"We have a philosophy that we follow called 'Small gift, big smile,' " says Bill Hensley, 42, marketing director of Sanrio, the U.S. subsidiary of Tokyo-based Sanrio Co. "In the Sanrio vocabulary, the concept of customer acquisition would be better termed as making friends."
After two decades of underground popularity among young females in North America who found the Hello Kitty brand in Asian import stores and other niche outlets, the brand emerged into the mainstream in the late 1990s.
Retail sales, including licensed merchandise, are expected to exceed $300 million in North America in 2001.
The 4,000 products available in North America include backpacks, school supplies, toiletries and electronics. The collectible quality of the line-and resulting buzz among customers-is a factor in the strong focus on publicity in the Sanrio marketing plan. Recent efforts included the November 2000 opening of Sanrio's New York store on 42nd Street.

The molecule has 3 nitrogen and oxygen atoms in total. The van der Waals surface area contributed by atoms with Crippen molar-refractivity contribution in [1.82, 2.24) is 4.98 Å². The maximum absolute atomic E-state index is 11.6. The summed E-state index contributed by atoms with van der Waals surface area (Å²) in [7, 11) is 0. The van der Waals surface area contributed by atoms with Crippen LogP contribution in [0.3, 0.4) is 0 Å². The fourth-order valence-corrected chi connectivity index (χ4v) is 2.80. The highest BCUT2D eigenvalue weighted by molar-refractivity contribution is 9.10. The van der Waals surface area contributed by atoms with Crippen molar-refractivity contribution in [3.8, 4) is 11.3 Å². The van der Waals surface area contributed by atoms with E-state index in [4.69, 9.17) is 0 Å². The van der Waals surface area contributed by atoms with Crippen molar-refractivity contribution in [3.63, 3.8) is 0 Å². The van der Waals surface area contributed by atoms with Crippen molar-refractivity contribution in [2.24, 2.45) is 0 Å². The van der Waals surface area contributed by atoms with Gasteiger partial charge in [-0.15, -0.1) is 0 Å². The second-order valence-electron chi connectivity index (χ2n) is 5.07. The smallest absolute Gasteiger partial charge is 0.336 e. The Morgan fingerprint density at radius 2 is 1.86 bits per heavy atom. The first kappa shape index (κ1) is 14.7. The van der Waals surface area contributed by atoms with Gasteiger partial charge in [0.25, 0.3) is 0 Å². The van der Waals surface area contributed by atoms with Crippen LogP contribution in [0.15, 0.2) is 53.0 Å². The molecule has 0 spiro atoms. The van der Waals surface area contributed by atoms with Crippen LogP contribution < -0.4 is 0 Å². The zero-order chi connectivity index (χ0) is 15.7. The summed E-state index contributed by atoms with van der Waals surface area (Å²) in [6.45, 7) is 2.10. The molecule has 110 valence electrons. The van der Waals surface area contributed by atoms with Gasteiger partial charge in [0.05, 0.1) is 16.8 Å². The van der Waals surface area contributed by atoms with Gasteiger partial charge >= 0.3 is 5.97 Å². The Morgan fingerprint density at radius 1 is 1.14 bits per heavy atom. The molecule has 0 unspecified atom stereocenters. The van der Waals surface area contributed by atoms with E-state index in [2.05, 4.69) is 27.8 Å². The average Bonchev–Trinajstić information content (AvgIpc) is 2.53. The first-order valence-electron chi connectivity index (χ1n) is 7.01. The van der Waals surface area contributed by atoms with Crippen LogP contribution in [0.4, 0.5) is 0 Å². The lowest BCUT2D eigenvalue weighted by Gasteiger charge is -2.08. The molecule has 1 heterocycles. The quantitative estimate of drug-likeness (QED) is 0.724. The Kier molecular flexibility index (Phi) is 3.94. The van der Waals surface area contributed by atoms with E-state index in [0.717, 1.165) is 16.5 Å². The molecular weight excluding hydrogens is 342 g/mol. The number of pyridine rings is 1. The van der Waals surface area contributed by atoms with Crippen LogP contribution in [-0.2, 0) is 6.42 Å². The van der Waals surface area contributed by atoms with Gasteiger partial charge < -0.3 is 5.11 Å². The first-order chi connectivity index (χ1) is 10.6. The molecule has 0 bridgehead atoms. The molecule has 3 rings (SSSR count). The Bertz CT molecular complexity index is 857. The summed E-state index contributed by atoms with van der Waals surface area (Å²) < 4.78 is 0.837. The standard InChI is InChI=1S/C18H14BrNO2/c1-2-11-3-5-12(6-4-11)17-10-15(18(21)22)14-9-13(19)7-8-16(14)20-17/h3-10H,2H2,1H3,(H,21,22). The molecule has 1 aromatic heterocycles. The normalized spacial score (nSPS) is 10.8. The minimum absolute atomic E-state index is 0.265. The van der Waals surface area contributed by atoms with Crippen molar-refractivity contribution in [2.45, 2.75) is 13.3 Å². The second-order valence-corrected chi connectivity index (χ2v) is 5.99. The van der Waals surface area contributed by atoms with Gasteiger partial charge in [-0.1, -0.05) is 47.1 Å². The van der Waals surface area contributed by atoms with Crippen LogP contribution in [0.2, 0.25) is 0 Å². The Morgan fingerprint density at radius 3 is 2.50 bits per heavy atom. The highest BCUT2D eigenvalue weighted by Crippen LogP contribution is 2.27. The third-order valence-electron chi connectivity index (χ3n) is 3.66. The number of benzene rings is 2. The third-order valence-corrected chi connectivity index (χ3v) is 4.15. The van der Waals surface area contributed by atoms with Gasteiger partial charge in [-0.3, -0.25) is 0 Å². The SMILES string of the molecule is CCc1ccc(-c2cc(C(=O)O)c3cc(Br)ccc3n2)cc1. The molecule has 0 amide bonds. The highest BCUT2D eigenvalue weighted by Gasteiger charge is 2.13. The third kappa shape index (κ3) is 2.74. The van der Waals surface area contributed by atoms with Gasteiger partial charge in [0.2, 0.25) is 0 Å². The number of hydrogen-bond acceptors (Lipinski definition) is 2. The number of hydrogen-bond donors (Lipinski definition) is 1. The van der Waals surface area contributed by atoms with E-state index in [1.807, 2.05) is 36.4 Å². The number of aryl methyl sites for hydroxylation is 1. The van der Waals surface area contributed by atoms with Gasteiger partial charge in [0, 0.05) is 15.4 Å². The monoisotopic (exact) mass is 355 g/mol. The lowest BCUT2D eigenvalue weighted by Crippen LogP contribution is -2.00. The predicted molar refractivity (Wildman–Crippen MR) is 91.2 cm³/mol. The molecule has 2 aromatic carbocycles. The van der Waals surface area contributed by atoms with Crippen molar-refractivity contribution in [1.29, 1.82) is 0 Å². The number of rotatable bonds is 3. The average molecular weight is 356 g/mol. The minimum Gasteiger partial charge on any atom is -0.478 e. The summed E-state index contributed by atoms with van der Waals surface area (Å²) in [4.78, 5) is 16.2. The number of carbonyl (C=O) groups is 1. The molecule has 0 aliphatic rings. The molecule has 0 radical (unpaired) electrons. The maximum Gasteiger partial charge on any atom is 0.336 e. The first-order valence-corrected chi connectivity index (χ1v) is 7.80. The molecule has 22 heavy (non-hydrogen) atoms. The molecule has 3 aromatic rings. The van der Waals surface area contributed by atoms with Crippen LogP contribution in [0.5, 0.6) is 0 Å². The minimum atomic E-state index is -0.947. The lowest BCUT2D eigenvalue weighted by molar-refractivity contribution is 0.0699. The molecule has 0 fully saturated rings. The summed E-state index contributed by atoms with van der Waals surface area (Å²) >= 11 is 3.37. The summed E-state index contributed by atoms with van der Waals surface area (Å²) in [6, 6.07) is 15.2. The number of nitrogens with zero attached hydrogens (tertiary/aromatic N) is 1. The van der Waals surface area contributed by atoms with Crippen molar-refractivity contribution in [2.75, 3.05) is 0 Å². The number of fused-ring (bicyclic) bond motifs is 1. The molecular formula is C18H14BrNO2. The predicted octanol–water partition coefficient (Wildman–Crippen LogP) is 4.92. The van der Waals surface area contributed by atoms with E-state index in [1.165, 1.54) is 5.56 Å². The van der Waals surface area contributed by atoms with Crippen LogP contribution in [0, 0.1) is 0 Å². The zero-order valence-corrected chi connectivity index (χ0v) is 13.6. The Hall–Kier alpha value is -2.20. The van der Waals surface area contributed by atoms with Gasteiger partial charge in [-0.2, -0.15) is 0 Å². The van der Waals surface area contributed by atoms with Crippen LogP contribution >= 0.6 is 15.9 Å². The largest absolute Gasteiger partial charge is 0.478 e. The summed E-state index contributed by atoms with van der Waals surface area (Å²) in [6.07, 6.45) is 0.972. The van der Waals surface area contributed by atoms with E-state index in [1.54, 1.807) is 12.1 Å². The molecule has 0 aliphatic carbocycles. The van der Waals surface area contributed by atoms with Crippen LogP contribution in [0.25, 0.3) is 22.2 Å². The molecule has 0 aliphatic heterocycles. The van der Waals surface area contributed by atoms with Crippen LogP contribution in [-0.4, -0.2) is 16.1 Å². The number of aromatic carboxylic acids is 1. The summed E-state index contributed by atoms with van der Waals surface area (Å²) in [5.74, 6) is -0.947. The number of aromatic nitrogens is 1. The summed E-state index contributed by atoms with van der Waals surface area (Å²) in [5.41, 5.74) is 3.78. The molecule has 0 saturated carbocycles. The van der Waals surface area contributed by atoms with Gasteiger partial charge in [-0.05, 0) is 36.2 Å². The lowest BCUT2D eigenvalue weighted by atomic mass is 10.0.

"We have redoubled our publicity efforts and achieved substantial success in elevating the overall awareness of the brand," says Mr. Hensley, a 12-year Sanrio employee. "The publicity feeds word-of-mouth better than advertising does, and that word-of-mouth is really what drives the Sanrio experience." Sanrio's advertising is mostly composed of print and online, which it creates and places in-house. It also distributes the "GoGo Sanrio Magalog," a quarterly magazine crossed with a catalog, through its 120 Sanrio boutique stores.